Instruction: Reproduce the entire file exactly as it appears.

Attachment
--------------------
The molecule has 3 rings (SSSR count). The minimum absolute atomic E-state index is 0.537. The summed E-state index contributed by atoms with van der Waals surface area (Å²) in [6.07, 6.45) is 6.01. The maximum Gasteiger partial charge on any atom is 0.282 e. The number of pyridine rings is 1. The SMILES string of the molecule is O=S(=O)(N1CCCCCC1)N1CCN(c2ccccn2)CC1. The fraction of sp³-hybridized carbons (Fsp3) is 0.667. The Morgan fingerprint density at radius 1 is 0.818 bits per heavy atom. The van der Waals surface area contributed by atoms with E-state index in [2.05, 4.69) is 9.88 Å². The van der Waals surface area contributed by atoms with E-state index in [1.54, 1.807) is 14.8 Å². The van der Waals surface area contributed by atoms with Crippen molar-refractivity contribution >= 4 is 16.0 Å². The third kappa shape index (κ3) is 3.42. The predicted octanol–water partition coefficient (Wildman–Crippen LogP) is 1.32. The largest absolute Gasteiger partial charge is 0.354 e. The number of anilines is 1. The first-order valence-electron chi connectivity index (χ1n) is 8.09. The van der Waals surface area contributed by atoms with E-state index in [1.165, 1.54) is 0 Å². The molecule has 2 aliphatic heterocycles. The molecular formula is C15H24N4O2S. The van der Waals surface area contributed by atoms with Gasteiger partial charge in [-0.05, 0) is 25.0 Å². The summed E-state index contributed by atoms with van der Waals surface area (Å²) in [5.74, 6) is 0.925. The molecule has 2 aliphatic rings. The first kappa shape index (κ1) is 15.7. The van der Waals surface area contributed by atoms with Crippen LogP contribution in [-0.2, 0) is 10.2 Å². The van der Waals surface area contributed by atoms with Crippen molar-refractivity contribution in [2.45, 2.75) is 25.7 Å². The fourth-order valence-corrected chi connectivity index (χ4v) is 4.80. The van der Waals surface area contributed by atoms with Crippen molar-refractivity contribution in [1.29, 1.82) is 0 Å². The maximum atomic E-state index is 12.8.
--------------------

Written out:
The molecule has 3 rings (SSSR count). The minimum absolute atomic E-state index is 0.537. The summed E-state index contributed by atoms with van der Waals surface area (Å²) in [6.07, 6.45) is 6.01. The maximum Gasteiger partial charge on any atom is 0.282 e. The number of pyridine rings is 1. The SMILES string of the molecule is O=S(=O)(N1CCCCCC1)N1CCN(c2ccccn2)CC1. The fraction of sp³-hybridized carbons (Fsp3) is 0.667. The Morgan fingerprint density at radius 1 is 0.818 bits per heavy atom. The van der Waals surface area contributed by atoms with E-state index in [2.05, 4.69) is 9.88 Å². The van der Waals surface area contributed by atoms with E-state index in [1.54, 1.807) is 14.8 Å². The van der Waals surface area contributed by atoms with Crippen molar-refractivity contribution >= 4 is 16.0 Å². The third kappa shape index (κ3) is 3.42. The predicted octanol–water partition coefficient (Wildman–Crippen LogP) is 1.32. The largest absolute Gasteiger partial charge is 0.354 e. The number of anilines is 1. The first-order valence-electron chi connectivity index (χ1n) is 8.09. The van der Waals surface area contributed by atoms with E-state index in [1.165, 1.54) is 0 Å². The molecule has 2 aliphatic heterocycles. The molecular formula is C15H24N4O2S. The van der Waals surface area contributed by atoms with Gasteiger partial charge in [-0.05, 0) is 25.0 Å². The summed E-state index contributed by atoms with van der Waals surface area (Å²) in [5.74, 6) is 0.925. The molecule has 2 aliphatic rings. The first kappa shape index (κ1) is 15.7. The van der Waals surface area contributed by atoms with Crippen LogP contribution in [-0.2, 0) is 10.2 Å². The van der Waals surface area contributed by atoms with Crippen molar-refractivity contribution in [2.45, 2.75) is 25.7 Å². The fourth-order valence-corrected chi connectivity index (χ4v) is 4.80. The van der Waals surface area contributed by atoms with Crippen molar-refractivity contribution in [1.29, 1.82) is 0 Å². The maximum atomic E-state index is 12.8.